New Super Mario Bros. Wii is now Old Super Mario Bros. Wii
From avowedly retro to officially retro
It’s homogenous, they tell me. And to some extent I can see where they’re coming from. The New Super Mario Bros. series shares a uniform aesthetic and it’s not a particularly spectacular one. It’s a look as meat-and-potatoes Mario as they come, but then again, so is the gameplay.
That’s not really a criticism, far as I’m concerned. 2D Mario game feels like 2D Mario game. Stop the presses. New Super Mario Bros. Wii gives you next-to-nothing new, and that seems to be a dealbreaker for a lot of people. I don’t know. It’s always struck me as something of a performative set of standards, where games as polished and beautifully put together as the New Super Mario Bros. series are dismissed because they don’t represent an evolution for the series on the level of Mario Bros. > Super Mario Bros. > Super Mario Bros. 3. It seems to be that this familiarity is the point, hence the name “New Super Mario Bros.”, but intent isn’t everything.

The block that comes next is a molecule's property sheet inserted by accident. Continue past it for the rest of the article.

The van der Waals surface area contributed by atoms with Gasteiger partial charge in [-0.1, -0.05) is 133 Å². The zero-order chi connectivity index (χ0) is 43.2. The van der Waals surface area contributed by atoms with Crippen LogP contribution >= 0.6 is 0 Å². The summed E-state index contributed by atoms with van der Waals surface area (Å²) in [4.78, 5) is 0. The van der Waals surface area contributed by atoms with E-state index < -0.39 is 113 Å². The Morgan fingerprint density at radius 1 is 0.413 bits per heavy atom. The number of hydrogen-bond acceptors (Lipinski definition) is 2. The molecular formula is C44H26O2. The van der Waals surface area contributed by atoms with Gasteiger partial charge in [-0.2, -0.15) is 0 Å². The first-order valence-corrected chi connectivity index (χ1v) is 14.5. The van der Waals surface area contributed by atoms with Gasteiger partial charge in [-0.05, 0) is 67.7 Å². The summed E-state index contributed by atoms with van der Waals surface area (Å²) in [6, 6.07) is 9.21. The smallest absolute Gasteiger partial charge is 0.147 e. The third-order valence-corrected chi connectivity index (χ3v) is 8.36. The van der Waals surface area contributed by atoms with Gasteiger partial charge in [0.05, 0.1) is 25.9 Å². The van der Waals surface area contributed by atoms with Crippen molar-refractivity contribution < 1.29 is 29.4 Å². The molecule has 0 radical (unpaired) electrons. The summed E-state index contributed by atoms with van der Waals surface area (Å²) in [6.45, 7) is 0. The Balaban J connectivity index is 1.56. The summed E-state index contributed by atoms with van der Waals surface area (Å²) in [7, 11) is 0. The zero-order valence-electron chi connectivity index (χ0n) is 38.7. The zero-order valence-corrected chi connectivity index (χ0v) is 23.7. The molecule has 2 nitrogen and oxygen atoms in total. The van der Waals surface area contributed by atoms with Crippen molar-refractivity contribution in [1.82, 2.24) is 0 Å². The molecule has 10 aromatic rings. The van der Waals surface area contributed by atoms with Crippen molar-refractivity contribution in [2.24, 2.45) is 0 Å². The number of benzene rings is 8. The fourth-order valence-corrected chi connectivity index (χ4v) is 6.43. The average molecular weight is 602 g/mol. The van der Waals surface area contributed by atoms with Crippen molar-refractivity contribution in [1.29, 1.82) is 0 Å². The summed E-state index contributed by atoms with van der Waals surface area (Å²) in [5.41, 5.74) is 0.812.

If you’re familiar with the preceding DS game, you have the fundamentals of New Super Mario Bros. Wii down pat. To be honest, familiarity with any prior Mario title helps. The level design is strong. The gimmicks are plentiful in variety. Secret exits. Alternate routes. Warp zones. You know how it is. And that’s a good thing when the newly-added four-player mode turns crazy, which is all the time. Mario, Luigi and (bizarrely) two Toads jostle for screen space, making the newly-widescreen levels feel downright pokey. It’s a fun game to play alone, but you really shouldn’t. Everything is more fun with friends.
Ten years on, New Super Mario Bros. Wii remains vital. Precisely as good as it was on day one, excepting its non-HD resolution. Would it be too presumptuous to say that if you don’t like it, you don’t like 2D Mario?